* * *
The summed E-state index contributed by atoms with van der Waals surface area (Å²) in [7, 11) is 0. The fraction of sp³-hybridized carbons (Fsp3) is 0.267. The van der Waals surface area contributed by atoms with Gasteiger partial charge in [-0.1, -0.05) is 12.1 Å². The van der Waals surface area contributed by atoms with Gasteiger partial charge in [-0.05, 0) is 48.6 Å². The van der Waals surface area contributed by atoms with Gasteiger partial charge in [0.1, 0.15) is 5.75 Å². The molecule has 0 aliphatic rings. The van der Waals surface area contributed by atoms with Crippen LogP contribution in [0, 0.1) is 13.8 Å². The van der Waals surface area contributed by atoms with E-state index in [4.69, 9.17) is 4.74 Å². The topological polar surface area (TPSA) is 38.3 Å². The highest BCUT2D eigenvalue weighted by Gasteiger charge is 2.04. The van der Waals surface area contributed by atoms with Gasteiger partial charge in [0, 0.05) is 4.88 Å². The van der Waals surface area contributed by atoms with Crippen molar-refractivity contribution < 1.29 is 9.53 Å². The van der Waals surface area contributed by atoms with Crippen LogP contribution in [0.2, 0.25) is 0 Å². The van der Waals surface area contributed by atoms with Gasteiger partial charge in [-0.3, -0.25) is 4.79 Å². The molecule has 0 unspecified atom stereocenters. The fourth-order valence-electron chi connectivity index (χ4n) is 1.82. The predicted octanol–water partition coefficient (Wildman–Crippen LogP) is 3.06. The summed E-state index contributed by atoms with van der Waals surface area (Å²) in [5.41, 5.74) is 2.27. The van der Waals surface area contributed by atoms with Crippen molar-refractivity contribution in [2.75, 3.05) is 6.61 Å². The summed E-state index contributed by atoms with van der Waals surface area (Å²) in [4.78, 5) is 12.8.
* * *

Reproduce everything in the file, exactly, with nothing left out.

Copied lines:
The summed E-state index contributed by atoms with van der Waals surface area (Å²) in [7, 11) is 0. The fraction of sp³-hybridized carbons (Fsp3) is 0.267. The van der Waals surface area contributed by atoms with Gasteiger partial charge in [-0.1, -0.05) is 12.1 Å². The van der Waals surface area contributed by atoms with Gasteiger partial charge in [-0.05, 0) is 48.6 Å². The van der Waals surface area contributed by atoms with Gasteiger partial charge in [0.1, 0.15) is 5.75 Å². The molecule has 0 aliphatic rings. The van der Waals surface area contributed by atoms with Crippen LogP contribution in [0, 0.1) is 13.8 Å². The van der Waals surface area contributed by atoms with E-state index in [4.69, 9.17) is 4.74 Å². The topological polar surface area (TPSA) is 38.3 Å². The highest BCUT2D eigenvalue weighted by Gasteiger charge is 2.04. The van der Waals surface area contributed by atoms with Gasteiger partial charge in [0, 0.05) is 4.88 Å². The van der Waals surface area contributed by atoms with Crippen molar-refractivity contribution < 1.29 is 9.53 Å². The van der Waals surface area contributed by atoms with Crippen LogP contribution in [0.2, 0.25) is 0 Å². The van der Waals surface area contributed by atoms with Gasteiger partial charge in [-0.3, -0.25) is 4.79 Å². The molecule has 0 unspecified atom stereocenters. The fourth-order valence-electron chi connectivity index (χ4n) is 1.82. The predicted octanol–water partition coefficient (Wildman–Crippen LogP) is 3.06. The summed E-state index contributed by atoms with van der Waals surface area (Å²) in [5.41, 5.74) is 2.27. The van der Waals surface area contributed by atoms with Crippen molar-refractivity contribution in [2.75, 3.05) is 6.61 Å². The summed E-state index contributed by atoms with van der Waals surface area (Å²) in [4.78, 5) is 12.8.